Jump to navigation

Ethiopia

Nigeria's Olusegun Obasanjo takes on mediating role in war as brickbats fly on both sides

As fighting spreads and alliances come under strain, neither side expects a diplomatic breakthrough for peace talks

So many regional diplomats and officials have been criticising the African Union for its failure to highlight horrific abuses in the 10-month war between the federal government in Addis Ababa and the Tigray People's Liberation Front that its appointment of a mediator might have been expected to win plaudits.

But the regional reception for their choice of retired general and former President of Nigeria, Olusegun Obasanjo, has been lukewarm with officials on both sides expressing unhappiness. Neither side has expressed much confidence in Obasanjo's neutrality.

TPLF spokesperson Getachew Reda immediately denounced the appointment, saying it would be 'naive to expect this mission to work' because of the AU's inherent bias towards Prime Minister Abiy Ahmed (AC Vol 62 No 15, No good options on the table). 'Solving a crisis at the very least requires acknowledging the existence, let alone the magnitude of the problem', he added on Twitter.

Obasanjo's defenders say he fought in his country's own civil war and was part of the government that negotiated a successful peace treaty to help end it. As its high representative for the Horn of Africa, Obasanjo headed the AU's election observer mission to Ethiopia's parliamentary elections in June (AC Vol 62 No 13, War casts shadow over Abiy's election plan).

Certainly, the AU faces mounting pressure to step up efforts to end the conflict and prevent it drawing in more regional forces on either side. The AU will be largely on its own, with the UN system, the United States and the EU preoccupied with the Taliban takeover in Afghanistan.

The location of the AU's headquarters in Addis Ababa has raised obvious and tricky questions about the organisation's impartiality. Top officials in the AU have been accused by the TPLF and its supporters of being far too close to Abiy. Late last year, the AU Commission Chair, Moussa Faki Mahamat, told a meeting of regional leaders that the federal government's military campaign in Tigray was 'legitimate for all states'.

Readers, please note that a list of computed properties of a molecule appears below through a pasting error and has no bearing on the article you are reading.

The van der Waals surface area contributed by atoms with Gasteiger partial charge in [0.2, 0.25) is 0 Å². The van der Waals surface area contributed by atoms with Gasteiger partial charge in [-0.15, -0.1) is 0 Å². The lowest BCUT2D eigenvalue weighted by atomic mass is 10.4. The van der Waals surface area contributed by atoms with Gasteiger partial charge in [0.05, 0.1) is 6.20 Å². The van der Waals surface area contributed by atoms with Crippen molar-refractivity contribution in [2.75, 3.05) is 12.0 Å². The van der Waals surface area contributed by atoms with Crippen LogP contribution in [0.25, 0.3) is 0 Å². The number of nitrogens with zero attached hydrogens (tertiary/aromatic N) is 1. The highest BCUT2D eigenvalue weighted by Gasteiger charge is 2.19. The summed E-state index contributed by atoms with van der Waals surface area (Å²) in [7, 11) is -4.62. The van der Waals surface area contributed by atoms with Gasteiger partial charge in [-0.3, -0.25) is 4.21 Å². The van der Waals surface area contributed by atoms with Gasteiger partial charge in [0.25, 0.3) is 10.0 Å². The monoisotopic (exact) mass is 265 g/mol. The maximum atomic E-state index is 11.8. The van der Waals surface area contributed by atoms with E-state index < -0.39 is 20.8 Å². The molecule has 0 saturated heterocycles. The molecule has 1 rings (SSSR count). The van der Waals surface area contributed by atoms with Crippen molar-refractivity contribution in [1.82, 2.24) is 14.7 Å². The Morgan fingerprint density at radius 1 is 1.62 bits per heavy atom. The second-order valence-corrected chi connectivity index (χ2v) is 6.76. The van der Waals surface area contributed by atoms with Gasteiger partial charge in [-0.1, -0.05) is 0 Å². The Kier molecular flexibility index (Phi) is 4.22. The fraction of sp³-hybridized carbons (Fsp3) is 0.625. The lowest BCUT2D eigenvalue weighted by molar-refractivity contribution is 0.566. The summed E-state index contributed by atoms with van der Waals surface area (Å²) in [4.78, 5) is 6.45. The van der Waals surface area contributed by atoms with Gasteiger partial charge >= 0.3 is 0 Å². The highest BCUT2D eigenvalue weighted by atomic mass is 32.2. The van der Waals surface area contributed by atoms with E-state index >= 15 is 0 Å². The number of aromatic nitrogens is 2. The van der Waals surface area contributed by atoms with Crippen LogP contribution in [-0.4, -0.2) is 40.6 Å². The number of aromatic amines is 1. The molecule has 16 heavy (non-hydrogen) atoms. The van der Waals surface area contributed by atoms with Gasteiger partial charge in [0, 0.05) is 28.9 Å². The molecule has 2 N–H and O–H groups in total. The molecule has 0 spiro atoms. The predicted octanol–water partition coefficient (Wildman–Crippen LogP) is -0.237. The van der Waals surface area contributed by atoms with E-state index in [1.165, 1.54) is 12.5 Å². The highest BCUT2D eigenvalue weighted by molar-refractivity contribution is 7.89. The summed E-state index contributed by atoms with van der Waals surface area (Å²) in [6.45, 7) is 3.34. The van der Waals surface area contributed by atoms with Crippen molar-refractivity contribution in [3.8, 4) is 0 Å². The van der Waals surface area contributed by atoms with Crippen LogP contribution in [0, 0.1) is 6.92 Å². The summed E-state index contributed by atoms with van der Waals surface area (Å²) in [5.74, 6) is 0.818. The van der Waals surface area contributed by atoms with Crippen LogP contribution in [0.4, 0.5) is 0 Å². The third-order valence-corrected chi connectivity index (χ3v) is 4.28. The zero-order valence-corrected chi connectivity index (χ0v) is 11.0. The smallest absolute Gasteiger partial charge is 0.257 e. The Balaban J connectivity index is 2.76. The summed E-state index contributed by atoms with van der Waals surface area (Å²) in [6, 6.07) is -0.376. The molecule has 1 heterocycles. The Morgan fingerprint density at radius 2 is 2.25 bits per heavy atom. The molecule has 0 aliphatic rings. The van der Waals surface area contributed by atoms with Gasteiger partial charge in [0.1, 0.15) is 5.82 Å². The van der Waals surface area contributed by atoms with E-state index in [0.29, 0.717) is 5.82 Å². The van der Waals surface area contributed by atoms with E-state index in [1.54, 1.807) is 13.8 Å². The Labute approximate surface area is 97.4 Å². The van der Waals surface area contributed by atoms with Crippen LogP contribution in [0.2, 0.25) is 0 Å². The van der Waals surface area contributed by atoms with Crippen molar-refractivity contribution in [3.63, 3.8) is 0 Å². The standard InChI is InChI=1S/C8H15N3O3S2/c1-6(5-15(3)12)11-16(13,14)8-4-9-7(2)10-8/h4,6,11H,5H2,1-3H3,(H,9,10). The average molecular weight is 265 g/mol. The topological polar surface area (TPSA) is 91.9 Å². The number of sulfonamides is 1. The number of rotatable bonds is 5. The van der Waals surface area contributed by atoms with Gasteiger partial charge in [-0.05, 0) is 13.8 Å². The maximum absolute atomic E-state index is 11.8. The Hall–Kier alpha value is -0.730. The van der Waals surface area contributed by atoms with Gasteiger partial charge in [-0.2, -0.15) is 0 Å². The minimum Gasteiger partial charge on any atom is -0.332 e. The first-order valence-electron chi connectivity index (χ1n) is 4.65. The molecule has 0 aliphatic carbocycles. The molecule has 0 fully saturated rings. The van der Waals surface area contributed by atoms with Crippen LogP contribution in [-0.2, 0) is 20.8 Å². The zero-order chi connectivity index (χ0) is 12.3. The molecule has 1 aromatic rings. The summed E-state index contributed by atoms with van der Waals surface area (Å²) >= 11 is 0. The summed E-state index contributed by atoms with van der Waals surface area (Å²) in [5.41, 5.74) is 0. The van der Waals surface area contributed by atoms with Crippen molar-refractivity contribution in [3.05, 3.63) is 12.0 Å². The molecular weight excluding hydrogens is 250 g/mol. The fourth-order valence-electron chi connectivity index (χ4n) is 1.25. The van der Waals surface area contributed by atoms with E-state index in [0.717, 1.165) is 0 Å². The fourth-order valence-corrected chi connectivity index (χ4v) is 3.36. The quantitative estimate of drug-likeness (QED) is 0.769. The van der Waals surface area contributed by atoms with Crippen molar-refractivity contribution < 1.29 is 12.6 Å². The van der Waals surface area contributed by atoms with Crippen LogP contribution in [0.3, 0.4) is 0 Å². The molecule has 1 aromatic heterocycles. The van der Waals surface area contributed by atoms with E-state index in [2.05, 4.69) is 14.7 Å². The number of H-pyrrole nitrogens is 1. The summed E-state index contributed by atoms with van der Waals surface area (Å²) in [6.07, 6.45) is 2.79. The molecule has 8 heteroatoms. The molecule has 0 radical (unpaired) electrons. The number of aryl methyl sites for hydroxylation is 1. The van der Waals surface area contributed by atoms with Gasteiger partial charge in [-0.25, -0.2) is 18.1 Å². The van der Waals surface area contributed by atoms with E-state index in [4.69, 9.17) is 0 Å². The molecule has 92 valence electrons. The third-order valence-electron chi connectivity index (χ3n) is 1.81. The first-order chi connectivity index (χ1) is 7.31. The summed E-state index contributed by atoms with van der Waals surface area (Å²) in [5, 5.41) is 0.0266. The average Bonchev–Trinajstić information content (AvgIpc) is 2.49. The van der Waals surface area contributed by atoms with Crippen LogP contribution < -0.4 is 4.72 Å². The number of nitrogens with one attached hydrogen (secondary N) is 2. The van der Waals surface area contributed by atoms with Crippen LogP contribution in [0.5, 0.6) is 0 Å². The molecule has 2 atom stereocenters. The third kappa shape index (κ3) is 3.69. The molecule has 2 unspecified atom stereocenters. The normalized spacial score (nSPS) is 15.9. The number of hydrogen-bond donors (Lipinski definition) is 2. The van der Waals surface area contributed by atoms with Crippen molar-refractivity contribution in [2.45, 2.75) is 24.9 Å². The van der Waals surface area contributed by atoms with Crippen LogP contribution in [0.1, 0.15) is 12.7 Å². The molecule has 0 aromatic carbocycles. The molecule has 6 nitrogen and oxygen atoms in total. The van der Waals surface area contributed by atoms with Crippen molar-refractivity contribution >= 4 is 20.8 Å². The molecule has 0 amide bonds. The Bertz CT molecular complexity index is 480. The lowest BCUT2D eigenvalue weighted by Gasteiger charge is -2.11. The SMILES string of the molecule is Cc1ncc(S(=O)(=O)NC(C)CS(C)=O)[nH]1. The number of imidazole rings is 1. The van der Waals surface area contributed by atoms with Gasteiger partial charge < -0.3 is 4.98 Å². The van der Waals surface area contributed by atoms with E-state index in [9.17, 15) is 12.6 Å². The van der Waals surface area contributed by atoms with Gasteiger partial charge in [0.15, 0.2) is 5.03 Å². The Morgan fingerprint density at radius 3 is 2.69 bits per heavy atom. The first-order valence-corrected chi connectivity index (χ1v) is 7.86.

Nor is the AU's African Peace and Security Architecture (APSA), which includes a 15- member Peace and Security Council (PSC), well equipped for a leading role. Countries scramble to stay in it, partly as an insurance policy. Peer solidarity is far commoner than informed criticism of governments.

Between November 2020 and March 2021, the PSC held 19 meetings on other issues, with a proposal tabled by Abiy for an investigation into human rights violations relegated to 'other business' on the agenda.

Two developments might offer a route towards credible negotiations between Addis and Tigray. With about a million people in northern Ethiopia facing famine caused by the conflict, this looming catastrophe might spur more determined international action.

At the same time, the conflict has quickly undone Ethiopia's carefully constructed image as a model for rapid economic development. Growth has stalled and interest rates on its foreign debt are rising. Most worrying for Prime Minister Abiy's government, the dislocation caused by the war is costing tens of thousands of productive jobs.



Related Articles

No good options on the table

With a lack of credible mediators and both sides ruling out political negotiations, the likeliest outcome is an intensifying conflict

All sides have to make some tough decisions on strategy as the eight-month fight for control of Tigray escalates, dragging in surrounding regions. Judging by the declarations of Pr...


War casts shadow over Abiy's election plan

Communal clashes in five regions and all-out conflict in Tigray will undermine the legitimacy of the new government

It was meant to be a landmark election, a critical stage in Prime Minister Abiy Ahmed's proclaimed agenda for democratic transition after decades of authoritarian rule. Ahead of vo...

READ FOR FREE

An Oromo rebellion constrains Abiy

Under international pressure, the federal government promised a truce in Tigray but is now losing ground to the Oromo insurgency

Just weeks after its 24 March announcement of an 'indefinite humanitarian truce' in the civil war in northern Ethiopia centred around the defiant Tigray region, the federal governm...


Addis calling

The race is on to snap up the two new telecom licences Ethiopia plans to award by the end of March. Kenyan SafariCom is teaming up with parent group Vodacom, while other multinatio...


Dam fine

In a little-noticed action, the United States Securities and Exchange Commission (SEC) has fined the Ethiopian government for failing to observe the law regarding its fund-raising ...